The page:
Earth is calling... TechMed Centre

TechMed Centre is making every effort to help hospitals


Healthcare and healthcare personnel are under enormous pressure due to the coronavirus. There is also an imminent shortage of medical devices and equipment. These shortages, such as having too little ventilation equipment, can ultimately cost us lives. The TechMed Centre of the University of Twente is launching various initiatives to support the healthcare sector in this crisis. From a quick advanced training to become doctors, to developing new solutions for ventilation. For example, the TechMed Centre has come up with a smart solution to meet the demand for respiratory equipment by using already existing resources. Researchers from the institution have developed a concept in which multiple patients can use the same ventilator. 

In short

  • The healthcare sector is struggling with personnel and equipment shortages due to the outbreak of the COVID-19 virus.
  • The UT’s TechMed Centre is starting various initiatives to support the healthcare sector
  • TechMed is collaborating with, among others, the Radboud, UMC and ROAZ to create solutions

Global Goal

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The importance of ventilation

Ventilation equipment is crucial in the fight against the COVID-19 virus. This technique saves the lives of Corona patients. COVID-19 patients who end up in intensive care have little chance of survival without such a machine. These patients cannot breathe independently due to exhaustion, mucus formation, damage and inflammation in the lungs. They need a device to take over this function until the body has recovered enough to do it on its own. Sometimes, this can take two to three weeks. It is therefore important that patients can use ventilators for a long time.

Smart solutions

In the Technical Medical Centre of the UT, research in the field of technology is focused on healthcare. TechMed has come up with a concept that allows multiple patients to share one ventilator. A splitter distributes the air between the patients, while smart valves and filters ensure that the air from one patient does not end up with another. In addition, different patients have different ventilation needs; this can be adjusted by using adjustable valves. These valves are still being tested. If the tests are positive, and if it is feasible for the healthcare institutions, a switch can be made very quickly. Shortages can be prevented in this way, thus saving lives. It could take weeks before new ventilators are produced, even though shortages are expected by the end of this week. The only thing the TechMed solution requires is an additional tube, so this solution is of vital importance.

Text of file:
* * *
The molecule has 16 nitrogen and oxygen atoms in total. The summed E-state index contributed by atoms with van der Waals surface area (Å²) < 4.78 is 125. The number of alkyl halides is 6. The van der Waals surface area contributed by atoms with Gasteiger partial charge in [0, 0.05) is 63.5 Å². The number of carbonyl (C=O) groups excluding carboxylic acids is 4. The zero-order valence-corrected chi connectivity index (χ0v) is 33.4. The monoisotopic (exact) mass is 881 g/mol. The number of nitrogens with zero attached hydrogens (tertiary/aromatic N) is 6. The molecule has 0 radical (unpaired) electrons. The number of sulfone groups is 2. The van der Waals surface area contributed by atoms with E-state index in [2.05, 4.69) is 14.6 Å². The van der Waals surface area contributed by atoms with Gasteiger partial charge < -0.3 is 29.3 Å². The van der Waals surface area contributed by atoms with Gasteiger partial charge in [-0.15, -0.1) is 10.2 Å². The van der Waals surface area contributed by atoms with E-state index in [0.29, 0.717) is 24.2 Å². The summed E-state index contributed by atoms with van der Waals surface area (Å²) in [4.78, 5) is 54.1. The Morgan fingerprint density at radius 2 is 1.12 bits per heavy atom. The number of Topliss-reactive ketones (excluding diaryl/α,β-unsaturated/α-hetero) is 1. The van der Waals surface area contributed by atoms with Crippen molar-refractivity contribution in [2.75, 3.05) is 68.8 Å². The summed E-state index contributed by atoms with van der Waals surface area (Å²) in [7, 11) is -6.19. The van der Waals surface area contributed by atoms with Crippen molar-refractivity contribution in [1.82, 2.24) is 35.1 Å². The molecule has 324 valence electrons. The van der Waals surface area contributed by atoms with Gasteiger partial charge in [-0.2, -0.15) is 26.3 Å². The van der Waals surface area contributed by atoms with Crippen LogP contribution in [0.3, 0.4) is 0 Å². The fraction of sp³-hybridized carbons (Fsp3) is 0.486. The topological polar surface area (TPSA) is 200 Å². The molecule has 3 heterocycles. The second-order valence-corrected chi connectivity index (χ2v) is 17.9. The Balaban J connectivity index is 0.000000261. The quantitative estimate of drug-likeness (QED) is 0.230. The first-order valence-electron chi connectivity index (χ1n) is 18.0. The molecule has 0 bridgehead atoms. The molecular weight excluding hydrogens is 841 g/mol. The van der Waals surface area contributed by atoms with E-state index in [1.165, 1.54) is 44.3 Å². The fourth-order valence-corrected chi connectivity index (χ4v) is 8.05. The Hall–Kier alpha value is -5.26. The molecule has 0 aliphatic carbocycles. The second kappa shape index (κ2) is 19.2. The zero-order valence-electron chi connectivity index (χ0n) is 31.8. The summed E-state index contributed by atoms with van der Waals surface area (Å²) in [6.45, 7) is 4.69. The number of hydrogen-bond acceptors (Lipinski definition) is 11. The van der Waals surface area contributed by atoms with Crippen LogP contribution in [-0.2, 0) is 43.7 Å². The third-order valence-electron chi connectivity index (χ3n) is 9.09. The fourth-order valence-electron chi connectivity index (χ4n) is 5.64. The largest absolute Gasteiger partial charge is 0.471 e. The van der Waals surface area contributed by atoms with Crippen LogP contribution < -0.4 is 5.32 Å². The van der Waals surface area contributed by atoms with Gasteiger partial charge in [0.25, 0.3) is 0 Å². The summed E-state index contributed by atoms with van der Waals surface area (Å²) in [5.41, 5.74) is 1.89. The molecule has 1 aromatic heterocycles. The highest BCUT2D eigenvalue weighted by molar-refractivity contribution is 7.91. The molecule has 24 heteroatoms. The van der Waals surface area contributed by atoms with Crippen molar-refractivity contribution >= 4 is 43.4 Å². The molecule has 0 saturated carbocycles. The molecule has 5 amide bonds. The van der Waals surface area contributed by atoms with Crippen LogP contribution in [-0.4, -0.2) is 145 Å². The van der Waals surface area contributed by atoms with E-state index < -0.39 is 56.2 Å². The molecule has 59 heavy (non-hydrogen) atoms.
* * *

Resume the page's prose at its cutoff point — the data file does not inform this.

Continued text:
TechMed offers a helping hand to healthcare

TechMed Centre’s Business director Remke Burie: “We want to respond to the current questions in the healthcare sector as effectively as possible. It starts with people. Medical professionals such as physician assistants and specialists can contact TechMed for urgent further training so that they can be deployed on the frontlines of Corona care. The centre is creating more options for this and is using all the in-house simulation education. Teams of scientists and students are working on alternative techniques that can be realised quickly. The most notable project is having multiple patients use the same ventilator responsibly. Existing resources are used and combined smartly to enable fast scaling up. In this project, TechMed is working with the Radboudumc, Amsterdam UMC and the Medisch Spectrum Twente.” 

Artificial Intelligence

Innovative technologies from Twente are used to contribute to the Corona crisis. The TechMed Centre is also investigating the possibility of having artificial intelligence (AI) predict the further course of the disease. The researches at TechMed have much experience in planning the scarce capacity of, for example, intensive care units. Would you like to know more about the professionals and researchers associated with the TechMed Centre in Twente? Read the story of Renske van Wijk here.


TechMed director Remke Burie makes an emphatic appeal to share knowledge and work together: “We are contacting partners, both in and outside the region, including high-tech companies, to accelerate the implementation of the plans. Speed is very important right now.” TechMed is already collaborating with, among others, ROAZ (network for acute care), many hospitals and the involved ministries. 

Date: 24 March 2020 |

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